5 Reminders For Anxious Diabetics
By: Sarah Ball
1) You’re allowed to feel thirst, hunger, irritability, and tiredness without having your blood sugars any less than normal.
I have to remind myself that it’s okay to feel what may be symptoms of high or low blood sugars without actually having those symptoms. You’re human. Humans feel thirst. Humans feel tiredness. You are doing fine.
2) Yes, they may be staring. But who cares? You’re taking care of yourself.
When I was newly diagnosed, I was often very anxious in public when I saw people looking over when I was checking my blood sugar, or giving insulin. I often caught kids in school staring at what looked like a pager on my waist. I constantly wished I could hide it, but I realized it doesn’t matter. I’m taking care of myself and ensuring I am living the best life I can. That’s all that matters.
3) You are not a burden.
Never apologize for having to leave the room at a party to check your blood sugar, or to take a break at work to take care of a low blood sugar, or apologize for mentally not being present when you just can’t break that high blood sugar. These are things you can’t control and need to be done. Do not apologize for taking care of yourself. Instead, thank your friends for understanding that sometimes things happen unexpectedly.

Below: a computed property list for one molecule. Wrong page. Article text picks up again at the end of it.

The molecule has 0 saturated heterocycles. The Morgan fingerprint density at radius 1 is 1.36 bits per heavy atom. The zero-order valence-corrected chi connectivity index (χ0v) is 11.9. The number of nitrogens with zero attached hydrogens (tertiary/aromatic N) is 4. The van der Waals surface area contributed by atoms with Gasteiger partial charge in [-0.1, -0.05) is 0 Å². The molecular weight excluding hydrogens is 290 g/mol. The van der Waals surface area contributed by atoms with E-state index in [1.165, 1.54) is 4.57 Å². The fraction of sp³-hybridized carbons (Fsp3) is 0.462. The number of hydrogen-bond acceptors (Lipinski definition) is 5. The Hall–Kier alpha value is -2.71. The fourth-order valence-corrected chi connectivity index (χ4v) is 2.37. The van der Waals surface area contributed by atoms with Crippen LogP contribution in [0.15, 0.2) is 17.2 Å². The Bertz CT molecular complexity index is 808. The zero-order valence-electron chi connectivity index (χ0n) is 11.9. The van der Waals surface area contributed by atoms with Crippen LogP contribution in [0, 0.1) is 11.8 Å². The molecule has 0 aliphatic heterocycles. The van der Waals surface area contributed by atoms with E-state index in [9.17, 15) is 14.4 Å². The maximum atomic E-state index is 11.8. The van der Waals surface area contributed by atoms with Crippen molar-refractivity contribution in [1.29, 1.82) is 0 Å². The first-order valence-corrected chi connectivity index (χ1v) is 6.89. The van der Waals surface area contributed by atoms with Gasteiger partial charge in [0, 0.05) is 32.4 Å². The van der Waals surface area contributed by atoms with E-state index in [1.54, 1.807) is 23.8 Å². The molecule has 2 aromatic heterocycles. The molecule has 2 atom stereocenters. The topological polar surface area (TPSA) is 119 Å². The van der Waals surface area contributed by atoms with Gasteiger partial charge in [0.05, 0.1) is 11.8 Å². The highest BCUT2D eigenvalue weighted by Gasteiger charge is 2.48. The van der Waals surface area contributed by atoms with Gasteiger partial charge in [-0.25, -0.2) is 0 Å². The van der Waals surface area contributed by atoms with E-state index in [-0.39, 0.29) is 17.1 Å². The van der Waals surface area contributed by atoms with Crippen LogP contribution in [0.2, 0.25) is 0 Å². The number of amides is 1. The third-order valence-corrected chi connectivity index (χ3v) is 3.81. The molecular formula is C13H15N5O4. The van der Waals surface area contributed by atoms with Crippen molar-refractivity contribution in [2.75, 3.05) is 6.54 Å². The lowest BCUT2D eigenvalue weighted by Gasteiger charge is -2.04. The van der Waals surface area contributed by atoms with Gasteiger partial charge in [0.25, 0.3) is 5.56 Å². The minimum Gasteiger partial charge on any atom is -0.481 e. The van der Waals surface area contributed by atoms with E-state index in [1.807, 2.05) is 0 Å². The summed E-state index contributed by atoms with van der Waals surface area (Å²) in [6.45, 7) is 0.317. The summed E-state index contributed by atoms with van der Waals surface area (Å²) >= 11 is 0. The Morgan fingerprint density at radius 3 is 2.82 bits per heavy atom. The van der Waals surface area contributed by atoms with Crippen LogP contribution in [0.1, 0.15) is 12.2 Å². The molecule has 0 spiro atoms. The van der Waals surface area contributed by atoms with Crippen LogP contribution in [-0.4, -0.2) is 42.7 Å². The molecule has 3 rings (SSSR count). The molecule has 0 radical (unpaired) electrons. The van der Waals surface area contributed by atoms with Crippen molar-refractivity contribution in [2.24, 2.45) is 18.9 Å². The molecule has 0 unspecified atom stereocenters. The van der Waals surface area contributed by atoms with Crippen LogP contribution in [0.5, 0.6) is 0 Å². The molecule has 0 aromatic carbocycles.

4) It’s okay to take a step back and start again.
Sometimes, life can get overwhelming and stress can take over. Finding balance with a disease that never takes a day off can and will be complicated and often it will be difficult to prioritize you. But it’s okay. It’s okay to start over. It’s always okay to fall back as long as you get back up.
5) Have patience.
Many people don’t understand the complexity and toll that diabetes carries. Many diabetic jokes can only progress ignorance towards stigmas, and yes, you may get tired of the “will you die if you eat that?” question. But many people are willing to learn. Explaining things can often help people understand that Type 1 Diabetes doesn’t stem from eating too much sugar or not taking care of yourself. This can help create a better environment, but it may take time.